Unknown to the general public before the current pandemic, messenger RNA (mRNA) is a small revolution in the field of biology. Let’s find out about its history and who are the researchers behind this technology which has enabled the rapid development of anti-Covid vaccines.
L’messenger ( ) has been on the front page of all media since the development of very effective anti-Covid in record time. But to better understand what is happening today, we must turn back and go back to the genesis of this fascinating discovery that has long been overlooked.
In the years, researchers thus had the intuition that the local administration of an mRNA could be of great utility in and in immunology by occasionally inducing the production of a active or immunogenic, and therefore a , the basic principle of .
It is possible to fit this type ofin our cells, just like the sequences of ( deoxyribonucleic) but unlike the latter, mRNA cannot enter the nucleus where the material resides . In addition, mRNA is quickly destroyed in the cell – which on the other hand is a guarantee for .
Many attempts had been made, but the inflammatory response was far too strong.
Many laboratories, including some of the most prestigious, have therefore no longer paid much attention to the use of mRNA, a very fragile molecule, preferring to develop techniques based on the use of sequences of.
Katalin Kariko, mRNA pioneer
Isolated researchers, without much means, nevertheless got down to the task. This is the case ofwho began his research on mRNA in Hungary until 1985, then emigrated to the United States at the age of 30. She continued her research at the University of Pennsylvania, but her work did not interest many people and she had great difficulty in finding funding. On the other hand, she had complete confidence in herself, in her projects.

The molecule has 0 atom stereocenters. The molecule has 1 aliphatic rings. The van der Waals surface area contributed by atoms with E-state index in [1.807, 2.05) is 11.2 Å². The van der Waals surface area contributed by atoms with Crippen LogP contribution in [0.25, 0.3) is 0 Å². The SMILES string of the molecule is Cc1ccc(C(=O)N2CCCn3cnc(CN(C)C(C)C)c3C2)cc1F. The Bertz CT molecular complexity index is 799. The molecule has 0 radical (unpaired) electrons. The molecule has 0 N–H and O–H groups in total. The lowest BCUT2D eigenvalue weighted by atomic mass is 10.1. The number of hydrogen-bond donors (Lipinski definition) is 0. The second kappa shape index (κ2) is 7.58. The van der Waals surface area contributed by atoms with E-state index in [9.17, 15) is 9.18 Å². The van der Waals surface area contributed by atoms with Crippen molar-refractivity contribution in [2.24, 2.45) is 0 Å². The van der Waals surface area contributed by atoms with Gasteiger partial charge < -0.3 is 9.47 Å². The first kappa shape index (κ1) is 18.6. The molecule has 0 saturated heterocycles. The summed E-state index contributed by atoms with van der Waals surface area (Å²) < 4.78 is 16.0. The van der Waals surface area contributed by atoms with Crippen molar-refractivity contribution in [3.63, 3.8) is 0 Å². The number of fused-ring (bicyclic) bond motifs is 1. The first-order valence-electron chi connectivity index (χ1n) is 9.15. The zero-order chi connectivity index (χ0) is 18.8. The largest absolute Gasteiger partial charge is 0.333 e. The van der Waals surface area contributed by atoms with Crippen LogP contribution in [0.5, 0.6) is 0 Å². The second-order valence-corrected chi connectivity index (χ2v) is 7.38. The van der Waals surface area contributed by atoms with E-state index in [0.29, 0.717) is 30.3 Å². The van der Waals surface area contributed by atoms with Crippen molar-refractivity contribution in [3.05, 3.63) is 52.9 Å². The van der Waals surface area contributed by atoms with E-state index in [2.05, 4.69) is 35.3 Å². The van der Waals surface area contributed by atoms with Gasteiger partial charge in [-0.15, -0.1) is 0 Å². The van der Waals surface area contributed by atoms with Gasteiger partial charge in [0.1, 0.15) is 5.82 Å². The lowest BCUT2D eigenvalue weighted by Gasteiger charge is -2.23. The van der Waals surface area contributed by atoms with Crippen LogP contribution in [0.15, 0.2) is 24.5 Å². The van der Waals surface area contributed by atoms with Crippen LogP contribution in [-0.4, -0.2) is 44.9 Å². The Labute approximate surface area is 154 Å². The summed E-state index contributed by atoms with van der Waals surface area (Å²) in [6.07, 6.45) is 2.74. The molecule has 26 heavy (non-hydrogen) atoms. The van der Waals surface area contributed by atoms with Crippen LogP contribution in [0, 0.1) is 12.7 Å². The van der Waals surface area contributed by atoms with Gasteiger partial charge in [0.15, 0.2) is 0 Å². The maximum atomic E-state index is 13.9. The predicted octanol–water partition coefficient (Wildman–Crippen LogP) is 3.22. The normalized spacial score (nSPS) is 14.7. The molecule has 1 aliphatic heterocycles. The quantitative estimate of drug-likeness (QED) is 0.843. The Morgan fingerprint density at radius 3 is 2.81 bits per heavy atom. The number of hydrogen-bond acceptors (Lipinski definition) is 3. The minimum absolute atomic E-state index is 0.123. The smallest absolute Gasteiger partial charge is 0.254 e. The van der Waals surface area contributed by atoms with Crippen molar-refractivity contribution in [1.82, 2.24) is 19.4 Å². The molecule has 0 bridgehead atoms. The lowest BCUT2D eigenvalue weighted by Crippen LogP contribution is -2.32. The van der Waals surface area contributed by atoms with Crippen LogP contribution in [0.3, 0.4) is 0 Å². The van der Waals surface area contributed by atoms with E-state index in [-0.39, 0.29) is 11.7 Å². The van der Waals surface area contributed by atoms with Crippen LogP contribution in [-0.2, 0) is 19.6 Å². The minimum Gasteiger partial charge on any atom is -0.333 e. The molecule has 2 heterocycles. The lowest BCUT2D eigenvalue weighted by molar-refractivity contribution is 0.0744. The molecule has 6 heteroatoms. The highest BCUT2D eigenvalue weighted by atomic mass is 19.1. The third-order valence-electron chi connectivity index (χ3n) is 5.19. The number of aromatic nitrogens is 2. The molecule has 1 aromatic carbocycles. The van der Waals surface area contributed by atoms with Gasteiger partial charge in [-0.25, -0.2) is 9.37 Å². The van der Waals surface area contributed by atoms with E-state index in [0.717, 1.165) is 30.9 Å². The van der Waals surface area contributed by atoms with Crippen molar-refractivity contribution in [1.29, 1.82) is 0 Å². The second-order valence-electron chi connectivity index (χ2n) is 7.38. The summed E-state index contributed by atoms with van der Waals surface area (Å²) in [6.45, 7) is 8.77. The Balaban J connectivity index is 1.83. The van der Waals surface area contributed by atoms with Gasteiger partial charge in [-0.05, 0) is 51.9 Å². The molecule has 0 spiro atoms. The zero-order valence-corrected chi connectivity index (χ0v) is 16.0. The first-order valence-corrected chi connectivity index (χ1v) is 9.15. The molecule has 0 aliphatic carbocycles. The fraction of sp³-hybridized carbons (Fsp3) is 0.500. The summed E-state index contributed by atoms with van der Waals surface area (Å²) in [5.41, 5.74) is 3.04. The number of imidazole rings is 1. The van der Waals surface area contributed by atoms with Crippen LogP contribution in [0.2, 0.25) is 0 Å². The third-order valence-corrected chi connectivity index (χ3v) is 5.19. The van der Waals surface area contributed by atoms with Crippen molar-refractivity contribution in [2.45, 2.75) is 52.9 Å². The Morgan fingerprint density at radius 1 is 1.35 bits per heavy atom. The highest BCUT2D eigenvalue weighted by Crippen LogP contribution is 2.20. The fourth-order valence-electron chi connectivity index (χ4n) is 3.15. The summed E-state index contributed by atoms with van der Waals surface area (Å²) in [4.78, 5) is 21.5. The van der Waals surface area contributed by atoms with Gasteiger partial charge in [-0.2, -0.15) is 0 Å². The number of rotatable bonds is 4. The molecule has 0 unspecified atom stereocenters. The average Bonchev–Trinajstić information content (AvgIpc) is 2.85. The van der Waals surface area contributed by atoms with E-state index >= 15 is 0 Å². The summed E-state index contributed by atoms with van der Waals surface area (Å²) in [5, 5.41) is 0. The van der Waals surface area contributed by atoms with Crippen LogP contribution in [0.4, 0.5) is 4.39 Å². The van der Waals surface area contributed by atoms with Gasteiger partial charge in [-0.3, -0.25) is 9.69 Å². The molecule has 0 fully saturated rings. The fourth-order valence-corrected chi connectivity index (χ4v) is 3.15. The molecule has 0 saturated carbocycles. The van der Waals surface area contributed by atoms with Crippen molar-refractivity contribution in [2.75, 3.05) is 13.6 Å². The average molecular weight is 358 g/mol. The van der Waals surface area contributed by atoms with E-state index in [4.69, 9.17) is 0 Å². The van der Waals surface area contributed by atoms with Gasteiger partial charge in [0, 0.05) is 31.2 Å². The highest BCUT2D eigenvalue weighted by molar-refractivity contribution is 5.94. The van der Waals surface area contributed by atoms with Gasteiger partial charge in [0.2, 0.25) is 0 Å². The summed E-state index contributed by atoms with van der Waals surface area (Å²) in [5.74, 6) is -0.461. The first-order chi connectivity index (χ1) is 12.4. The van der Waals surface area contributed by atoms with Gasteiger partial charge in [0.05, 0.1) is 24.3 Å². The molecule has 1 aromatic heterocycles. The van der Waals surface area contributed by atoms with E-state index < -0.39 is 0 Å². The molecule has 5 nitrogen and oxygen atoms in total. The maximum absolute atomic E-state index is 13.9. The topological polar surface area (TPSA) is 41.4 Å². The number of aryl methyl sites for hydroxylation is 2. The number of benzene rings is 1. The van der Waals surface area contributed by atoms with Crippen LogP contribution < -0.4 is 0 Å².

[ACCÈS LIBRE] : “This is where the young student discovers the subject that will fascinate her all her life: ribonucleic acid, or RNA. ” @louVPH portrays Katalin Kariko, a biologist who has worked hard on RNA since 1985. https://t.co/TuTxvqlEGO
– The 1 (@ Le1hebdo) June 30, 2021
To put it simply, these fit into one idea. Since mRNA is too immunogenic, then why not modify it chemically in order to reduce its inflammatory impact while preserving good translation into proteins. Katalin Kariko has selected a certain number of chemical modifications by favoring those which affect the nucleotide bases (the essential building blocks of RNA) and by respecting their pairing by.
Thoseare indeed essential for the translation of mRNA into proteins, as well as for the transcription of DNA into RNA. One of Katalin Kariko’s colleagues, the American , a student of Antony Fauci (the current Covid adviser to the White House) encouraged and helped her a lot in this direction. After many years of perseverance, they discovered that replacing uridine phosphate, one of the mRNA, by a pseudouridin, (a d’ is replaced by an atom of and vice versa) gave extraordinary results in terms of stability and translational capacity of mRNA into proteins.
was filed in 2005 by the University of Pennsylvania in this regard. The advantage of pseudouridin is that it is less fragile than “Natural”. This is also the case with pseudothymidine. In all these cases, the hydrogen bonds with the are preserved, making it possible to understand at the molecular level .
In the years that followed this foundational discovery, many researchers followed the work of Kariko and Weissman, which opened up real medical perspectives. The University of Pennsylvania patent was bought by an American biotech, now Cellscript, depriving Kariko and Weissman of all rights.